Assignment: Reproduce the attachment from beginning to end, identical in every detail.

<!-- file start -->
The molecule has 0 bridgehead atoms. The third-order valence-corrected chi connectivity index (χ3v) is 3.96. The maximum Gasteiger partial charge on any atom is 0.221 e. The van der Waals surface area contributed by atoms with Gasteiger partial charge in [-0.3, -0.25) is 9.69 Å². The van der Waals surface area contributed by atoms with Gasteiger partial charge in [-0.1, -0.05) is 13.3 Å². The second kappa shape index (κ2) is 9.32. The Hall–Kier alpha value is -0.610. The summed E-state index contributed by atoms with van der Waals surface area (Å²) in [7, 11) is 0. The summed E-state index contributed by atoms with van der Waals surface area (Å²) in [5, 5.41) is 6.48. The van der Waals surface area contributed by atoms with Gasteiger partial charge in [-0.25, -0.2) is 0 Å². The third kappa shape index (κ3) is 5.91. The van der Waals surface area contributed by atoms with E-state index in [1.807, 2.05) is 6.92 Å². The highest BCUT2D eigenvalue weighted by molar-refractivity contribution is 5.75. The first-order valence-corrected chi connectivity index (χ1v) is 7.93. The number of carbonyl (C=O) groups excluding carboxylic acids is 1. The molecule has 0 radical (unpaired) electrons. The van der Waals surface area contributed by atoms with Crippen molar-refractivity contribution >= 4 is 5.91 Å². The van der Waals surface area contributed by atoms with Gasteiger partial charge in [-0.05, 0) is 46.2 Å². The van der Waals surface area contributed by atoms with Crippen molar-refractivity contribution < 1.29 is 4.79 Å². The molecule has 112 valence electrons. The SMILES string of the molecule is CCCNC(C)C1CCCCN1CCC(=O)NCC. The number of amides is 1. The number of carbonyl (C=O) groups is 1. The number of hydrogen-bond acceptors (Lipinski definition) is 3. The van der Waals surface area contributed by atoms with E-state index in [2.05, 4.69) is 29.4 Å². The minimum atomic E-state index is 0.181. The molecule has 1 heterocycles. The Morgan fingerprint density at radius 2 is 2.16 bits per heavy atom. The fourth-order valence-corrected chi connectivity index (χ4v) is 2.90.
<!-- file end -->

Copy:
The molecule has 0 bridgehead atoms. The third-order valence-corrected chi connectivity index (χ3v) is 3.96. The maximum Gasteiger partial charge on any atom is 0.221 e. The van der Waals surface area contributed by atoms with Gasteiger partial charge in [-0.3, -0.25) is 9.69 Å². The van der Waals surface area contributed by atoms with Gasteiger partial charge in [-0.1, -0.05) is 13.3 Å². The second kappa shape index (κ2) is 9.32. The Hall–Kier alpha value is -0.610. The summed E-state index contributed by atoms with van der Waals surface area (Å²) in [7, 11) is 0. The summed E-state index contributed by atoms with van der Waals surface area (Å²) in [5, 5.41) is 6.48. The van der Waals surface area contributed by atoms with Gasteiger partial charge in [-0.25, -0.2) is 0 Å². The third kappa shape index (κ3) is 5.91. The van der Waals surface area contributed by atoms with E-state index in [1.807, 2.05) is 6.92 Å². The highest BCUT2D eigenvalue weighted by molar-refractivity contribution is 5.75. The first-order valence-corrected chi connectivity index (χ1v) is 7.93. The number of carbonyl (C=O) groups excluding carboxylic acids is 1. The molecule has 0 radical (unpaired) electrons. The van der Waals surface area contributed by atoms with Crippen molar-refractivity contribution >= 4 is 5.91 Å². The van der Waals surface area contributed by atoms with Gasteiger partial charge in [-0.05, 0) is 46.2 Å². The van der Waals surface area contributed by atoms with Crippen molar-refractivity contribution < 1.29 is 4.79 Å². The molecule has 112 valence electrons. The SMILES string of the molecule is CCCNC(C)C1CCCCN1CCC(=O)NCC. The number of amides is 1. The number of carbonyl (C=O) groups is 1. The number of hydrogen-bond acceptors (Lipinski definition) is 3. The van der Waals surface area contributed by atoms with E-state index in [2.05, 4.69) is 29.4 Å². The minimum atomic E-state index is 0.181. The molecule has 1 heterocycles. The Morgan fingerprint density at radius 2 is 2.16 bits per heavy atom. The fourth-order valence-corrected chi connectivity index (χ4v) is 2.90.